Many Europeans felt that the restrictions on cannabis use were an inappropriate over-reaction from the nanny state. But prohibition wasn’t working for one simple reason – people enjoyed their cannabis and didn’t like others telling them not to. In 1972 the Dutch Government started differentiating between dangerous and less dangerous drugs. Tolerance had arrived, and the coffee shops began supplying personal amounts of cannabis to citizens (and plenty of tourists). Millions of Europeans were now safely enjoying cannabis. They didn’t believe the anti-cannabis propaganda from their Governments and still don’t. And what’s more, many of the new cannabis users were reporting some profound observations. They were claiming that cannabis had some remarkable properties for people suffering from a wide range of medical conditions.
The realization that cannabis has medical uses.
Claims of medical uses for cannabis were not taken seriously for many years. The UK only legalized medical cannabis in 2018, and even then didn’t do a particularly good job if it. The anti-cannabis propaganda had sunk in and wasn’t easy to undo. But medical cannabis quickly became a hot topic in places such as USA and was legalized in California in 1994. The evidence was easy to shove aside, but impossible to completely ignore. As medical cannabis use gained traction, public interest and usage rates continued to increase. Anti-cannabis rules and regulations began to look increasingly tenuous and ill-considered. Cannabis varieties rich in CBD further strengthened the medical case for cannabis use. Companies like Dutch Passion are also looking into selective breeding to enrich cannabis varieties with some of the minor cannabinoids which may open new medical possibilities in the future.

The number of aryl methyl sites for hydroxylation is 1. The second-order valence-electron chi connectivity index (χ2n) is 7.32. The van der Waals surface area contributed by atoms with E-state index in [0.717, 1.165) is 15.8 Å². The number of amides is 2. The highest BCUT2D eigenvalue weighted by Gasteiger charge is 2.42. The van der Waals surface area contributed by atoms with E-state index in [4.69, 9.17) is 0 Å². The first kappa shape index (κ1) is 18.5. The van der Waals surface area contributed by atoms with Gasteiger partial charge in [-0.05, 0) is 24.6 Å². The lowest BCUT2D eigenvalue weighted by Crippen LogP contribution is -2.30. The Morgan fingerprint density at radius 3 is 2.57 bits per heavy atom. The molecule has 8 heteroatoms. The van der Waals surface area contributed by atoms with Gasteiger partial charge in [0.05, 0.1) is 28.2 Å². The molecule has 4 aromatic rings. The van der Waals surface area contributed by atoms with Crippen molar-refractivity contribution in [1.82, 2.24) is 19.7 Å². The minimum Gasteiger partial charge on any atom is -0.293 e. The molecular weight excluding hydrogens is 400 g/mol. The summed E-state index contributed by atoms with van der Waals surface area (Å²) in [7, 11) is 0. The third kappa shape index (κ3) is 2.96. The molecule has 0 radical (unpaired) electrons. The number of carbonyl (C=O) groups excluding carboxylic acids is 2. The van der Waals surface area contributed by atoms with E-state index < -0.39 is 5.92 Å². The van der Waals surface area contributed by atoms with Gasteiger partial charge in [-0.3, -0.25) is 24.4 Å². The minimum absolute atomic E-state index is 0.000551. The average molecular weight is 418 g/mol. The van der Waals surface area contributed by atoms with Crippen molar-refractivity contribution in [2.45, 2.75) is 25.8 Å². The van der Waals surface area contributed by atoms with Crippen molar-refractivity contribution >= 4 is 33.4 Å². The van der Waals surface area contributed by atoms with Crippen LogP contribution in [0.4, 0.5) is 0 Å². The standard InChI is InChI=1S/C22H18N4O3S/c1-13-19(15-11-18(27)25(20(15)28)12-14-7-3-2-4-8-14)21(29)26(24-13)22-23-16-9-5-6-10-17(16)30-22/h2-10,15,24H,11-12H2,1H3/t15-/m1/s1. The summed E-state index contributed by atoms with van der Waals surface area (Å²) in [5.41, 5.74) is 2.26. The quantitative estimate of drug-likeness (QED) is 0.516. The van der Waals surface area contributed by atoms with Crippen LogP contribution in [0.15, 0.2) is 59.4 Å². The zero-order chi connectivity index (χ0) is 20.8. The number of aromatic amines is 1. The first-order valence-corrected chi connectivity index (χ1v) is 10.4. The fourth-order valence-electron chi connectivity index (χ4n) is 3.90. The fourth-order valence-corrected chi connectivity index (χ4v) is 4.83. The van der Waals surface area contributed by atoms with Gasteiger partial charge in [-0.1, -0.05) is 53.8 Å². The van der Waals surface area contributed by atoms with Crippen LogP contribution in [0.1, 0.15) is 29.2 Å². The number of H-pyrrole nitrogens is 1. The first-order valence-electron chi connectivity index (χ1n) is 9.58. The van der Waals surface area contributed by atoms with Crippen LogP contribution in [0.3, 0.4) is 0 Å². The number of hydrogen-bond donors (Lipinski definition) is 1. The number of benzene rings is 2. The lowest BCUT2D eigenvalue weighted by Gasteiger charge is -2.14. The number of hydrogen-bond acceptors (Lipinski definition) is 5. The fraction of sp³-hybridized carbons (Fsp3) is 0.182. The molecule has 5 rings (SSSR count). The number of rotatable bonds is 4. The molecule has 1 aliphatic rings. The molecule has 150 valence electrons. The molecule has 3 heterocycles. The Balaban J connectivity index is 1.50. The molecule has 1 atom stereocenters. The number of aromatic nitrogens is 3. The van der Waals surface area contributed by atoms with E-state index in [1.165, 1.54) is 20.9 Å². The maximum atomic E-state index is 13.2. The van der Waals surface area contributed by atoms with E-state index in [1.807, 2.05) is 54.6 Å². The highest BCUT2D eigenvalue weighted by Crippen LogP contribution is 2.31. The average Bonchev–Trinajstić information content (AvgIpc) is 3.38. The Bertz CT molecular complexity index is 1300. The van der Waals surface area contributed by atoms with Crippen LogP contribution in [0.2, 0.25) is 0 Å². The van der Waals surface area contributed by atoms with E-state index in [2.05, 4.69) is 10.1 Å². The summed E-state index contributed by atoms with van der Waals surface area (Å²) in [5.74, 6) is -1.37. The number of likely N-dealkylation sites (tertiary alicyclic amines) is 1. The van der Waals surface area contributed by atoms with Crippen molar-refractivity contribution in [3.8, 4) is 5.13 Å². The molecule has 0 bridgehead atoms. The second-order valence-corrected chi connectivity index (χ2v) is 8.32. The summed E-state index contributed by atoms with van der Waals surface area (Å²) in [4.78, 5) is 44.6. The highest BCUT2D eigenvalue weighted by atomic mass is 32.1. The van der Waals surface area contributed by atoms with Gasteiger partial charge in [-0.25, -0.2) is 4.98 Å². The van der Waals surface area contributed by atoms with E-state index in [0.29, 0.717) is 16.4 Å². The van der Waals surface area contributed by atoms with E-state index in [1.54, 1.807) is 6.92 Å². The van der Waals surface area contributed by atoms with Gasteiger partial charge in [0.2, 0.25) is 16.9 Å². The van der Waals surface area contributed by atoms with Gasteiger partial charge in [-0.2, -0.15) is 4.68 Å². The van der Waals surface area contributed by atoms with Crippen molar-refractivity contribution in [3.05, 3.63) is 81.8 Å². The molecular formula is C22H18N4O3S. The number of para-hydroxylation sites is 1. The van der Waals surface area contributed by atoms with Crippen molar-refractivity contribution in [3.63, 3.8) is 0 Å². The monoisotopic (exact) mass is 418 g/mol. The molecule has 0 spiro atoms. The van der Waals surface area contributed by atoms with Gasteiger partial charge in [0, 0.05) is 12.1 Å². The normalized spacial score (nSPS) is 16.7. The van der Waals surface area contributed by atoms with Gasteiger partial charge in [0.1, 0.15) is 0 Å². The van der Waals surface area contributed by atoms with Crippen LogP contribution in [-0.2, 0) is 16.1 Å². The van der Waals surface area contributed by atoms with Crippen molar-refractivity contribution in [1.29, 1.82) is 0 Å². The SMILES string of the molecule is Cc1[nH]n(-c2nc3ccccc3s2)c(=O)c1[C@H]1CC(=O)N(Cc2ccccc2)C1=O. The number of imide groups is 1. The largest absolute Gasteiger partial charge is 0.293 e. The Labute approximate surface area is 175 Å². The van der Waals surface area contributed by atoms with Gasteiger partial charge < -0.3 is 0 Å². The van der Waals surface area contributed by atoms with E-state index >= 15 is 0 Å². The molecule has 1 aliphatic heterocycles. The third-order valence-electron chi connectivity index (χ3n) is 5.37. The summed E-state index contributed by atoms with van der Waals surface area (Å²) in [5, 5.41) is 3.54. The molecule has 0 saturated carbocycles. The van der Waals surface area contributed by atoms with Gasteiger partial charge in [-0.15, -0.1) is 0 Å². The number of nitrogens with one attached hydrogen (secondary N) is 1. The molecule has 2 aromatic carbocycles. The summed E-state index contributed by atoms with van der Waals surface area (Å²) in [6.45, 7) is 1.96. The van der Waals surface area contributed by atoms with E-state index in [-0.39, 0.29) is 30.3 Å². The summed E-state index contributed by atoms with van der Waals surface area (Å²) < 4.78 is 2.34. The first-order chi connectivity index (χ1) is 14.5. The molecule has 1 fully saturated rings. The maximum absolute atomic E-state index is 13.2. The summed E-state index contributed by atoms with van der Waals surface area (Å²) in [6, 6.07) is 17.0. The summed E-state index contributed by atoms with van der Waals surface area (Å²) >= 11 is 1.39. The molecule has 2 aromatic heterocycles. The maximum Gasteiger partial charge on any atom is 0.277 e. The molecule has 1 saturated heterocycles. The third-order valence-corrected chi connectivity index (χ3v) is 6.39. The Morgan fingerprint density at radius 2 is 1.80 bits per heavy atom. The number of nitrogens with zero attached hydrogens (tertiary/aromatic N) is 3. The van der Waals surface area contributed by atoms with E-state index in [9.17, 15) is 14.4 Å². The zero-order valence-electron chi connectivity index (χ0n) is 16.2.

The future of cannabis in Europe.
History shows us that medical cannabis tends to lead the way. Once medical cannabis has been approved, political fear diminishes and legality of recreational cannabis can be discussed with less hysteria. The decision by so many US states, along with Canada and Uruguay to legalize cannabis shows the likely direction for Europe. The next decade or so should see the first European countries legalize recreational cannabis. Europe may also soon see legal commercial cannabis cultivation for both medical and recreational users.
By Tony, Dutch Passion Seed Company